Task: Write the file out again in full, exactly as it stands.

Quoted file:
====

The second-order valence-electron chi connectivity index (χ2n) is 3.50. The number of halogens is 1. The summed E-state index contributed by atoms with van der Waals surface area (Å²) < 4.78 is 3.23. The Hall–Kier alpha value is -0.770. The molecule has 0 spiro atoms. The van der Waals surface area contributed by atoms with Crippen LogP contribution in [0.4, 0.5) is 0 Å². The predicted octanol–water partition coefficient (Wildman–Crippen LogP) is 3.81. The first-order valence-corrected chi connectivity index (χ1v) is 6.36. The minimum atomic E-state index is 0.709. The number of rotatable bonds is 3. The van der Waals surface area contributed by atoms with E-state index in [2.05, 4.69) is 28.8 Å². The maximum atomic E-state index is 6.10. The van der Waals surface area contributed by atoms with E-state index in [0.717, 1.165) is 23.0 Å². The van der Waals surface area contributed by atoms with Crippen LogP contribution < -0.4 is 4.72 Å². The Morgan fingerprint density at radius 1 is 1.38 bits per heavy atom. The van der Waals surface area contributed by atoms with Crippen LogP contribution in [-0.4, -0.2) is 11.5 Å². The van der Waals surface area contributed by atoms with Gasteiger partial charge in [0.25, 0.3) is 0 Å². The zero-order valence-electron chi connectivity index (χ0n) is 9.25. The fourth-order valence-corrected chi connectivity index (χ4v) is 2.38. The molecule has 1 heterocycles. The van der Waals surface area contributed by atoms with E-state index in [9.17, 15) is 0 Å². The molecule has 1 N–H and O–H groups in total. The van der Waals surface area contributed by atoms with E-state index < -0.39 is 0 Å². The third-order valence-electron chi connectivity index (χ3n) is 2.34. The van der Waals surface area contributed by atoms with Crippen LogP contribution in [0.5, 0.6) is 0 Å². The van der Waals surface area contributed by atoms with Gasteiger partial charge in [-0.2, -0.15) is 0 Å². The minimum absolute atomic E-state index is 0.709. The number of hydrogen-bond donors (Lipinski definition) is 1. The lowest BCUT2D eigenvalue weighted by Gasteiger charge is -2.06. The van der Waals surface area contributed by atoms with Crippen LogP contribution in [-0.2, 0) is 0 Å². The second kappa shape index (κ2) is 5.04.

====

The second-order valence-electron chi connectivity index (χ2n) is 3.50. The number of halogens is 1. The summed E-state index contributed by atoms with van der Waals surface area (Å²) < 4.78 is 3.23. The Hall–Kier alpha value is -0.770. The molecule has 0 spiro atoms. The van der Waals surface area contributed by atoms with Crippen LogP contribution in [0.4, 0.5) is 0 Å². The predicted octanol–water partition coefficient (Wildman–Crippen LogP) is 3.81. The first-order valence-corrected chi connectivity index (χ1v) is 6.36. The minimum atomic E-state index is 0.709. The number of rotatable bonds is 3. The van der Waals surface area contributed by atoms with E-state index in [2.05, 4.69) is 28.8 Å². The maximum atomic E-state index is 6.10. The van der Waals surface area contributed by atoms with E-state index in [0.717, 1.165) is 23.0 Å². The van der Waals surface area contributed by atoms with Crippen LogP contribution < -0.4 is 4.72 Å². The Morgan fingerprint density at radius 1 is 1.38 bits per heavy atom. The van der Waals surface area contributed by atoms with Crippen LogP contribution in [-0.4, -0.2) is 11.5 Å². The van der Waals surface area contributed by atoms with Gasteiger partial charge in [0.25, 0.3) is 0 Å². The zero-order valence-electron chi connectivity index (χ0n) is 9.25. The fourth-order valence-corrected chi connectivity index (χ4v) is 2.38. The molecule has 1 heterocycles. The van der Waals surface area contributed by atoms with E-state index in [9.17, 15) is 0 Å². The molecule has 1 N–H and O–H groups in total. The van der Waals surface area contributed by atoms with E-state index < -0.39 is 0 Å². The third-order valence-electron chi connectivity index (χ3n) is 2.34. The van der Waals surface area contributed by atoms with Crippen LogP contribution in [0.5, 0.6) is 0 Å². The van der Waals surface area contributed by atoms with Gasteiger partial charge in [-0.2, -0.15) is 0 Å². The minimum absolute atomic E-state index is 0.709. The number of hydrogen-bond donors (Lipinski definition) is 1. The lowest BCUT2D eigenvalue weighted by Gasteiger charge is -2.06. The van der Waals surface area contributed by atoms with Crippen LogP contribution in [-0.2, 0) is 0 Å². The second kappa shape index (κ2) is 5.04.